Texas Gov. Greg Abbott directs state agencies to investigate trans youth for child abuse

Greg Abbott calls gender-affirming care "child abuse," directs agencies to investigate the practice

By Jon Skolnik

Staff Writer

Published February 23, 2022 2:14PM (EST)

Greg Abbott (Photo illustration by Salon/Getty Images)
Greg Abbott (Photo illustration by Salon/Getty Images)

Texas Governor Greg Abbott has ordered the state's agencies to investigate gender-affirming care for transgender children, arguing that such services constitute a form of "child abuse."

"I hereby direct [the Texas Department of Family and Protective Services] to conduct a prompt and thorough investigation of any reported instances of these abusive procedures in the State of Texas," Abbott wrote in a letter to the agency on Tuesday. 

The letter cited opinion written on Monday by Texas Attorney General Ken Paxton, who argued that a new interpretation of state law makes gender-affirming care – including sexual reassignment surgery, puberty blockers, and hormone replacement therapy – outright illegal. 

"There is no doubt that these procedures are 'abuse' under Texas law, and thus must be halted," Paxton said earlier this week. "The Texas Department of Family and Protective Services has a responsibility to act accordingly. I'll do everything I can to protect those who take advantage of and harm young Texans."

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On top of criminalizing the practice of gender-affirming care, Abbott's letter also notes that state law "provides criminal penalties for failure to report such child abuse," suggesting that any doctors, teachers, or nurses who fail to report a "reasonable cause" to believe a child is getting gender-care will be prosecuted. 


The precise implications of Abbott's directive remain unclear at this point. But a spokesperson for the state's Department of Family and Protective Services told The Dallas Morning News that the agency "will follow Texas law as explained [by Paxton's opinion]," adding: "At this time, there are no pending investigations of child abuse involving the procedures described in that opinion."

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Randall Erben, a professor at the University of Texas School of Law, told the outlet that the now-illegal use of gender-affirming might be adjudicated by a judge on a case-by-case basis. 

"It's up to the judge. You could find a judge that may interpret that provision of the family code the same way that Paxton does," Erben said. "It could play out in any number of ways … It certainly sets up an uncertain future for things of this nature."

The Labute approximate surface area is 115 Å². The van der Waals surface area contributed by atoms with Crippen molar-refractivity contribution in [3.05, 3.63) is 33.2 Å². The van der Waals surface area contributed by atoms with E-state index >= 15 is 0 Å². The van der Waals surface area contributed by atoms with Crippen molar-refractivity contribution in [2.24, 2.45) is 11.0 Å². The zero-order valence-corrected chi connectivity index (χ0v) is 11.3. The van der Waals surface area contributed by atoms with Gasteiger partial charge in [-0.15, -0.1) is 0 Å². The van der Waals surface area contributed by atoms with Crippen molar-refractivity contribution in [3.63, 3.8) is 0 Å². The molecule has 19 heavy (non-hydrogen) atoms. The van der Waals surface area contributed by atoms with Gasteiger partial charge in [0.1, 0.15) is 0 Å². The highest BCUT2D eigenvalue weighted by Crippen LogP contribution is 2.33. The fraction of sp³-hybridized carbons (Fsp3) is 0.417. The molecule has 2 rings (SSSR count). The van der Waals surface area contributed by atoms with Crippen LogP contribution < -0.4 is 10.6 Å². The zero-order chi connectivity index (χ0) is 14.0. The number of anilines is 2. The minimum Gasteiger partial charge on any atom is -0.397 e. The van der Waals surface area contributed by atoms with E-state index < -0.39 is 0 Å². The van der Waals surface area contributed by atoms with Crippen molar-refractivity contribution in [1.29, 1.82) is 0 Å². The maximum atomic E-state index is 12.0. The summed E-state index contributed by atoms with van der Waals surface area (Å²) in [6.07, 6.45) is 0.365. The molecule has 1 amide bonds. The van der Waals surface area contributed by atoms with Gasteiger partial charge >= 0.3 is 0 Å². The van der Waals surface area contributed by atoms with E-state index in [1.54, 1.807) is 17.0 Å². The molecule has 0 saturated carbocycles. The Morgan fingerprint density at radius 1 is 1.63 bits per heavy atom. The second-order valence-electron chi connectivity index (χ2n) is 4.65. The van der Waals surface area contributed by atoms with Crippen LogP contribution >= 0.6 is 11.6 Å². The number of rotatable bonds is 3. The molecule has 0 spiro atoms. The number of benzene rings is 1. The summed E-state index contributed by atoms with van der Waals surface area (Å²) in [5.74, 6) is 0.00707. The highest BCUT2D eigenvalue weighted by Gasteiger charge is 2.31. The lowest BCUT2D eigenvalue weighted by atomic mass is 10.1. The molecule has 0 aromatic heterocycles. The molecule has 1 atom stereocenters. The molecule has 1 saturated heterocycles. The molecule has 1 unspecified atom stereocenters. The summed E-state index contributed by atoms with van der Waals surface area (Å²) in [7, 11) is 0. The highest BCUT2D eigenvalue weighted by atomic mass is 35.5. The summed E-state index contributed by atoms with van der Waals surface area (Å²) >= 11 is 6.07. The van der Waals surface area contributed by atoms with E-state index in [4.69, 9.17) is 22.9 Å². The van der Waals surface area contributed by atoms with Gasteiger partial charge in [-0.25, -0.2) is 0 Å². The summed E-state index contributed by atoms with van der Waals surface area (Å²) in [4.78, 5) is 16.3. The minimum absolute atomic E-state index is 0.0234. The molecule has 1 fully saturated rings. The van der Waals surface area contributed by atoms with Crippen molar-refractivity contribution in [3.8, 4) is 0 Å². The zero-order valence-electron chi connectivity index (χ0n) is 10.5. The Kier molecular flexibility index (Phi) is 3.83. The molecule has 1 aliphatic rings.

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Paxton's missive marks the second legal attack waged against the state's trans youth in recent months, as the Washington Post noted. Back in October, Abbott signed a bill prohibiting trans girls from participating in female sports teams in public schools. 

In general, gender-affirming care has been shown to vastly improve the mental health of trans youth, a point Dr. Juanita Kay Hodax, Interim Clinical Director at Seattle Children's Hospital, affirmed with Salon back in October. 

Most of the time, she said, "the patient has been talking to family members about gender for at least several months, if not, a year," Hodax said. "During the clinic appointments, we spend a lot of time discussing the benefits and risks of the medications that we're using. We talk a lot with patients about their goals."

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According to the Dallas Morning News, both the Texas Pediatric Society and Texas Medical Association urged Paxton not to criminalize gender-affirming care.

Ricardo Martinez, CEO of the LGBTQ rights group Equality Texas, told the outlet that the Abbott and Paxton's moves are "campaign stunts disguised as legal opinions," largely because the governor and attorney general face primary challengers in 2022. 

RELATED: Texas Republicans want to keep transgender women out of women's school sports team

By Jon Skolnik

Jon Skolnik was a former staff writer at Salon.

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